What is C. difficile?

Clostridium Difficile (C. difficile) is a bacterium that is found in many people’s bowels. It does not usually have a harmful effect as it is controlled by other bacteria. However, when some antibiotics are being taken the bacteria that usually stop C. difficile causing any problems are destroyed. As a result the individual may suffer from C. difficile disease.

What are the symptoms?

Some people who do not have symptoms may still have C. difficile in their stool samples; however this may be a result of individuals already having C. difficile in their bowel. The main symptoms of those with C. difficile disease include diarrhoea, abdominal pain, fever, feeling sick and loss of appetite.

Once the individual has been clear from diarrhoea for 48 hours they can be considered clear of symptoms, but C. difficile will remain in the bowel and may appear in stools for up to eight weeks after the patient has been clear of symptoms.

How is C. difficile diagnosed?

Doctors may not be able to diagnose C. difficile infections by symptoms alone, as many different conditions cause similar symptoms. Diarrhoea is often a side-effect of taking antibiotics, so does not necessarily mean the individual has C. difficile.

A stool sample grade 6–7 (according to the Bristol Stool Chart) can be taken by a healthcare worker, which will be sent to a laboratory to see whether it contains C. difficile toxins.

How is C. difficile spread?

C. difficile infection is usually spread on the hands of healthcare workers and other people who come into contact with infected people or with an environment contaminated with bacteria or spores.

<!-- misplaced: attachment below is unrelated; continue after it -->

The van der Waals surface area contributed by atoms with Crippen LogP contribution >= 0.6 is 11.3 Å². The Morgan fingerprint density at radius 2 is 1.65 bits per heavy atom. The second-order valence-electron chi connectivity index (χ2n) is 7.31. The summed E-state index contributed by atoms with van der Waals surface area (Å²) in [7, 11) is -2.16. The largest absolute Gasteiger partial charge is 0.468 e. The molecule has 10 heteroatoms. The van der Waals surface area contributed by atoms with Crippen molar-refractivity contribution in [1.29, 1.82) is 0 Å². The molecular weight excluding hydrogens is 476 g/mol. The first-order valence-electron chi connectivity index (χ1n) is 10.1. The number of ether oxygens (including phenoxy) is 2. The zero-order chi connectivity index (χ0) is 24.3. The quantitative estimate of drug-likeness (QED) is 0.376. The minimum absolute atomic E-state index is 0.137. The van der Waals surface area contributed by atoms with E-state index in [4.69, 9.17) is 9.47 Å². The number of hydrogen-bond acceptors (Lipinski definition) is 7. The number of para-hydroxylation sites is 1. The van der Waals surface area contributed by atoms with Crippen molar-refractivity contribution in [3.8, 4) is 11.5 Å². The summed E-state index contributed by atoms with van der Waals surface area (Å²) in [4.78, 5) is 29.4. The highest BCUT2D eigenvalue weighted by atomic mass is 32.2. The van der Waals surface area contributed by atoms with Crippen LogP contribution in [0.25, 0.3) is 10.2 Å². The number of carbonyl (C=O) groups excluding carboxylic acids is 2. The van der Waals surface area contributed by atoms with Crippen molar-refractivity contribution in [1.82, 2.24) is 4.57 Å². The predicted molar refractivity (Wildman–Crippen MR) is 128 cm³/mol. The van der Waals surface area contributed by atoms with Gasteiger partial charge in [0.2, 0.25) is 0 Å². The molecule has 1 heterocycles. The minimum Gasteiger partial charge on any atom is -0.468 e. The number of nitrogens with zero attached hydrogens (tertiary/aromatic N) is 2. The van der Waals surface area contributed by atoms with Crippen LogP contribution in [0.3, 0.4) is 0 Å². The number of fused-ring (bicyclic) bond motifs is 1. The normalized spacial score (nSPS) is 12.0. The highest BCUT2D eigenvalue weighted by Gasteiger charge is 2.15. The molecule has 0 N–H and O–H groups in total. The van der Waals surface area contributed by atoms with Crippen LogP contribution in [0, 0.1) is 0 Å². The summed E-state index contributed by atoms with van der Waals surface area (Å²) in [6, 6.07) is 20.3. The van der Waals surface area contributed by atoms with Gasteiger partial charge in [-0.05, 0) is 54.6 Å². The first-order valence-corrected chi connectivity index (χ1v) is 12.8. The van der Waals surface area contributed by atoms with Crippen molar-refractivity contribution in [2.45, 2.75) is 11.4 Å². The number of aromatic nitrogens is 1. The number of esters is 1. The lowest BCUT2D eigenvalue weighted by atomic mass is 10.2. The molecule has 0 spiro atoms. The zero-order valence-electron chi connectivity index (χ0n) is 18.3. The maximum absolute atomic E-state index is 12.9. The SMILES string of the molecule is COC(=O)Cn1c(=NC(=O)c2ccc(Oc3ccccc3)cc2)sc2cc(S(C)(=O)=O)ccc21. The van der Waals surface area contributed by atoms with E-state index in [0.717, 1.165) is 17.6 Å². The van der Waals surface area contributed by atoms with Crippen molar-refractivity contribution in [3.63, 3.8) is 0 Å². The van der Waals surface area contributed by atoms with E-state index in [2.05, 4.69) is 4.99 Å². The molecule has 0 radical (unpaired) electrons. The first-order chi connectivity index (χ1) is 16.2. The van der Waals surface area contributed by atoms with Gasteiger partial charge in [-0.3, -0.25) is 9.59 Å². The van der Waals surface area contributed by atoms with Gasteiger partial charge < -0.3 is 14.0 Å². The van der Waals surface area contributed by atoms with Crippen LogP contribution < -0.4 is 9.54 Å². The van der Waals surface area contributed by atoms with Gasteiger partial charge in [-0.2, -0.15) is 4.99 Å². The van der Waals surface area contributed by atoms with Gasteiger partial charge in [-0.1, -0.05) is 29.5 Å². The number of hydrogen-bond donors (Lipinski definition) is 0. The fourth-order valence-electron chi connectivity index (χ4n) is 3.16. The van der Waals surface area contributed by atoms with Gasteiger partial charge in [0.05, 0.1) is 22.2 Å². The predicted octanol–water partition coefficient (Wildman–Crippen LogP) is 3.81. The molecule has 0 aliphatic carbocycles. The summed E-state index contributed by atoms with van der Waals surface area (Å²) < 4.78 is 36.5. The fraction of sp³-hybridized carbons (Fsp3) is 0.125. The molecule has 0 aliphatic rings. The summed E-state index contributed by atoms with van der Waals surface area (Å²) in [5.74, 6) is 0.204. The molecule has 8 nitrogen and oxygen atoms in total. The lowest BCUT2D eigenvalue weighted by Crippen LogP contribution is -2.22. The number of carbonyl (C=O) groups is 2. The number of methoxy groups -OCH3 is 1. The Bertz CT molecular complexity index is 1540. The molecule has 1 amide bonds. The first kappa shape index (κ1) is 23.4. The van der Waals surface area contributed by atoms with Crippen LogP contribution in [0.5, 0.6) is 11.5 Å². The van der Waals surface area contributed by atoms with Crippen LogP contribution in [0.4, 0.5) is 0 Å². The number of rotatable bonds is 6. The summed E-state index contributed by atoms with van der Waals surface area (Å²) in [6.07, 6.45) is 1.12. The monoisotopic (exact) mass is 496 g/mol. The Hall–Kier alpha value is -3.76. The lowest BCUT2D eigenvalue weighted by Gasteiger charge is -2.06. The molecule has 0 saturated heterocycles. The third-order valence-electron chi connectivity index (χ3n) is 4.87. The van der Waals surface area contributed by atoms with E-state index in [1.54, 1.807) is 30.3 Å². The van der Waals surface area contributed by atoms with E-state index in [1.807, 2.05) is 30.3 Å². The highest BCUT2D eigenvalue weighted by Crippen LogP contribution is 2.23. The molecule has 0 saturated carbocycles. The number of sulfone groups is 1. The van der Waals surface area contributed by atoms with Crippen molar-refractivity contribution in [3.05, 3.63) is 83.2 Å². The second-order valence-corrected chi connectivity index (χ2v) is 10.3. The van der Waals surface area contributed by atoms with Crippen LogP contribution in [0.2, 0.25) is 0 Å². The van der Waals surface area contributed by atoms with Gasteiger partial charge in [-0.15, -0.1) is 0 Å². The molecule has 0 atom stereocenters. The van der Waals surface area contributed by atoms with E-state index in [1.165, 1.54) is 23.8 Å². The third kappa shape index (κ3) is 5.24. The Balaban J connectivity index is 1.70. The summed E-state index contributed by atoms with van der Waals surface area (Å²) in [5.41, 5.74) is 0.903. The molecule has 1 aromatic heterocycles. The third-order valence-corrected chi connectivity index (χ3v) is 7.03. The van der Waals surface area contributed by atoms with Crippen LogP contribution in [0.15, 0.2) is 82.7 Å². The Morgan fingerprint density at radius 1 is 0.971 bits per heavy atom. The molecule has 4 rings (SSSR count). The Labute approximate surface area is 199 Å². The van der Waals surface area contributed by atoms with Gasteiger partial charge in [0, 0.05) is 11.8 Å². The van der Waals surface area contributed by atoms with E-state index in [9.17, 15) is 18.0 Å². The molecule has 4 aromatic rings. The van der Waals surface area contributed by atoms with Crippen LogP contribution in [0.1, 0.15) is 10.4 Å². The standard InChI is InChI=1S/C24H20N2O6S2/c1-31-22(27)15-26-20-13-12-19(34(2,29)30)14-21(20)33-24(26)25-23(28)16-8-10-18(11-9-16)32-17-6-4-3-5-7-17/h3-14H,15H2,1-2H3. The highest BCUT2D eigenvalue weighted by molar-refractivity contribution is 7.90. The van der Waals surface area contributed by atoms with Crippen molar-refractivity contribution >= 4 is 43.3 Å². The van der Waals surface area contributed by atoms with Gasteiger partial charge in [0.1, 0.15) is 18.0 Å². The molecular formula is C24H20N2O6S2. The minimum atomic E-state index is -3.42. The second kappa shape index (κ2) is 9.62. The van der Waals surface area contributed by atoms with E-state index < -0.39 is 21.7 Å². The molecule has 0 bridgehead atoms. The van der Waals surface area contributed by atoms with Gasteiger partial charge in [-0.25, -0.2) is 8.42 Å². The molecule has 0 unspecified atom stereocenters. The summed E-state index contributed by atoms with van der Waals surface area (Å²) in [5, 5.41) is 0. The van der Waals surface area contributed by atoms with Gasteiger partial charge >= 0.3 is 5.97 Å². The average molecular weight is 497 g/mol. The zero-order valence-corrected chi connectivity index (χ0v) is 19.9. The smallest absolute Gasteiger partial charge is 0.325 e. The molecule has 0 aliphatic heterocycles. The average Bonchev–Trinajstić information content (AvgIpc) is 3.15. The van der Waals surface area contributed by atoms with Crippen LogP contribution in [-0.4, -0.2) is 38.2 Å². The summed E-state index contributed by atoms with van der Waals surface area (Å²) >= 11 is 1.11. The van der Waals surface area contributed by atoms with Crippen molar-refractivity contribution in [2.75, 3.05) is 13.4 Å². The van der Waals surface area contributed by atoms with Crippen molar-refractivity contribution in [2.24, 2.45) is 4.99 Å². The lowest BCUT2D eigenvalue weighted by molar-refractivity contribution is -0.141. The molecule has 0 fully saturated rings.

What precautions can be taken for C. difficile?

There are a number of precautions that can be taken to prevent the spread of C. difficile.

  • Hand washing is once again the single most important measure in preventing the spread of C. difficile. Hands should be washed following ‘hands on’ care of those infected with C. difficile and handling any soiled linen or equipment. Hands should be washed under running water and dried on disposable paper towels. It is worth noting that alcohol gel does not kill the C. difficile spores.
  • Those infected with C. difficile must ensure that they wash their hands after using the toilet and before eating.
  • Appropriate protective equipment should be worn such as gloves and aprons when dealing with any soiled items. Hands should be washed after removing gloves and aprons.
  • Those infected with C. difficile should be cared for in a single room, ideally with an en-suite bathroom. If this is not possible they should have a commode for personal use.
  • All equipment potentially soiled, including touch points, should be cleaned with a sodium hypochlorite solution made up to 1000 parts per million. It is worth noting that C. difficile can survive for long periods of time outside of the body by creating spores.
  • In any care setting linen should be placed in a water soluble bag and washed immediately on a sluice cycle at the highest temperature possible for the linen.

A GP should ensure that any medication being taken is reviewed.

Toolkit

Use the following items in the toolkit to put the ideas in the article into practice:

 

About the author

Suzanne Averill, MSc, RGN, Nurse consultant, Global Infection Prevention, has previously worked for the Health Protection Agency as the International Lead and in commissioning as Head of Infection Control. 

This article was first published in the January 2012 issue of Quality & Compliance Magazine.